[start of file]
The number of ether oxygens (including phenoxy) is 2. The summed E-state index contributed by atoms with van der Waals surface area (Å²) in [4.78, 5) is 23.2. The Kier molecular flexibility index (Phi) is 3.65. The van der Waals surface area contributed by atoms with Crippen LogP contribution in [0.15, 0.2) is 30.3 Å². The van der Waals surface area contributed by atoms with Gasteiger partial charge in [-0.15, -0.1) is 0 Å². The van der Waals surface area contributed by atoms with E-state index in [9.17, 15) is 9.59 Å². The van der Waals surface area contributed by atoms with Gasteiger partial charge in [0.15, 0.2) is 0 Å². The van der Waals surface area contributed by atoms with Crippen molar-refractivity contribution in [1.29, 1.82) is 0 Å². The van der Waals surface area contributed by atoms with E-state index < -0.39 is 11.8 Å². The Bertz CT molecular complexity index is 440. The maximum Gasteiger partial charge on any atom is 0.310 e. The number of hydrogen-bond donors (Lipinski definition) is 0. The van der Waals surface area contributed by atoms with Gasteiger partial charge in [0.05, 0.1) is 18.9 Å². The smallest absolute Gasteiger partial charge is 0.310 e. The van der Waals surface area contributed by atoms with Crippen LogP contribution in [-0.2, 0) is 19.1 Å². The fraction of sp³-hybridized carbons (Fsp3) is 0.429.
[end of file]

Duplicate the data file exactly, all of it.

The number of ether oxygens (including phenoxy) is 2. The summed E-state index contributed by atoms with van der Waals surface area (Å²) in [4.78, 5) is 23.2. The Kier molecular flexibility index (Phi) is 3.65. The van der Waals surface area contributed by atoms with Crippen LogP contribution in [0.15, 0.2) is 30.3 Å². The van der Waals surface area contributed by atoms with Gasteiger partial charge in [-0.15, -0.1) is 0 Å². The van der Waals surface area contributed by atoms with E-state index in [9.17, 15) is 9.59 Å². The van der Waals surface area contributed by atoms with Gasteiger partial charge in [0.15, 0.2) is 0 Å². The van der Waals surface area contributed by atoms with Crippen molar-refractivity contribution in [1.29, 1.82) is 0 Å². The van der Waals surface area contributed by atoms with E-state index < -0.39 is 11.8 Å². The Bertz CT molecular complexity index is 440. The maximum Gasteiger partial charge on any atom is 0.310 e. The number of hydrogen-bond donors (Lipinski definition) is 0. The van der Waals surface area contributed by atoms with Gasteiger partial charge in [0.05, 0.1) is 18.9 Å². The smallest absolute Gasteiger partial charge is 0.310 e. The van der Waals surface area contributed by atoms with Crippen LogP contribution in [-0.2, 0) is 19.1 Å². The fraction of sp³-hybridized carbons (Fsp3) is 0.429.